Another criticism of the law on insanity is regarding the use of internal and external tests as causes of disease of the mind. As stated above disease of the mind is a legal term, and since this must be caused by an internal condition this has led D’s with common medical conditions such as sleepwalking (Burgess), epilepsy (Sullivan) and arteriosclerosis (Kemp), being classed as insane, who are not recognised as such by the public and the medical profession. For diabetics, the situation is further complicated, if the D was hypoglycaemic (too much insulin), this is classed as external and thus the D would use the defence of automatism (Quick). However, if D was hyperglycaemic (not enough insulin), this is classed as an internal cause, thus D would use the defence of insanity as seen in Hennessy. The diabetic who was hyperglycaemic would have the social stigma of being classed as legally insane, yet the one who was hypoglycaemic can get a total acquittal if successful. Clearly this is an injustice since diabetes can easily be controlled by drugs, yet depending on whether your hypoglycaemic/ hyperglycaemic you can be classed insane. Perhaps therefore Lord Justice Davis calls it “illogical and little short of a disgrace” and even goes so far to say that the differentiation between “external” and “internal” cause should be abolished.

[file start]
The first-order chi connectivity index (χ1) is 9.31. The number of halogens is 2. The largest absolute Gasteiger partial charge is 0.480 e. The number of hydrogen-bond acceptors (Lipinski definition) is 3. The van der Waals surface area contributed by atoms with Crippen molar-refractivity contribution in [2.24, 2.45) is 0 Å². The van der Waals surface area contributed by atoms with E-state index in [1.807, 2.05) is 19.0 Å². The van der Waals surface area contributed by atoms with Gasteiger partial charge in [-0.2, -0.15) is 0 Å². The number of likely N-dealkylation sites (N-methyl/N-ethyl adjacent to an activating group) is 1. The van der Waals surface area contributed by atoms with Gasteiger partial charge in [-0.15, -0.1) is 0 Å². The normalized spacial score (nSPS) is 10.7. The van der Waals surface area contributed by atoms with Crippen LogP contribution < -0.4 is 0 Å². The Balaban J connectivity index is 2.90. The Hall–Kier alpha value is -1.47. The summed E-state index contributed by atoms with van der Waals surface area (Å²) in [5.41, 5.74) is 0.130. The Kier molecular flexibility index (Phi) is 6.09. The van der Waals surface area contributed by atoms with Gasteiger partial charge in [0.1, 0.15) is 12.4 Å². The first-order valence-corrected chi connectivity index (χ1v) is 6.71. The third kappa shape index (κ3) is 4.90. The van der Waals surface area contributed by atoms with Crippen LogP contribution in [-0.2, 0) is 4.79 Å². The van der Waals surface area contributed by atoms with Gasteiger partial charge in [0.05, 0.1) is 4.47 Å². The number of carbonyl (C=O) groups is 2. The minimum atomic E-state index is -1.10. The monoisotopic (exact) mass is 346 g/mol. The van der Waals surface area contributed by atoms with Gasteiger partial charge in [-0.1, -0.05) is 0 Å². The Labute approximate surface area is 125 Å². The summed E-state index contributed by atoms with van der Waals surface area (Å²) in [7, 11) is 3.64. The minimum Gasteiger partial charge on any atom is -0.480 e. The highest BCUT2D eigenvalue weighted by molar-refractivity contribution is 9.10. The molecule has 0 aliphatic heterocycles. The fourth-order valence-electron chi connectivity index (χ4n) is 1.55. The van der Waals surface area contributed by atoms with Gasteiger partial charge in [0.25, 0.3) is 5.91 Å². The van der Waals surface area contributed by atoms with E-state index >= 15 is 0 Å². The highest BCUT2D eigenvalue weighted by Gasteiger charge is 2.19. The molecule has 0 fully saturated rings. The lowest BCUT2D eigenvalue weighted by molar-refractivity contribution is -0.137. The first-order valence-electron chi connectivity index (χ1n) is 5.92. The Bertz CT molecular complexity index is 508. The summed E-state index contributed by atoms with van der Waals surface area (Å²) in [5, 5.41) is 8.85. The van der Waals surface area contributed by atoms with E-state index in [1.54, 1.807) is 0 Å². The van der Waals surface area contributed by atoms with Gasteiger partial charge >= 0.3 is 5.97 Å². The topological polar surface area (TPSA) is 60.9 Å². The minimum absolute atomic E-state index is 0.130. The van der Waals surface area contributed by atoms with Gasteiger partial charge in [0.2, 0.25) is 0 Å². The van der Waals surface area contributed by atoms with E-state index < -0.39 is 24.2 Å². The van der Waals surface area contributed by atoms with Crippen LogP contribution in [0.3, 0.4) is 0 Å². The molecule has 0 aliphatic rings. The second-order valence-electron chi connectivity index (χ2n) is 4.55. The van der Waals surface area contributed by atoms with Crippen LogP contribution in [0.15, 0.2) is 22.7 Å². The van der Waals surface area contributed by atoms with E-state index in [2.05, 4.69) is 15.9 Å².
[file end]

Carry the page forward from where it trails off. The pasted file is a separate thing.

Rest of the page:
One proposed reform that could help the above issue according to Criminal Liability: insanity and automatism [2013] is that clearer distinctions could be made between insanity and automatism. Firstly, the accused would not be held criminally responsible only where he lacked the capacity to conform to the law and had a recognised medical condition which caused a total lack of capacity to reason, understand wrongfulness or an inability to control his physical actions. The main difference between the insanity and automatism would be that for insanity, incapacity must arise from a qualifying recognised medical condition. This prevents conditions like diabetes resulting in unfair and bogus sentences.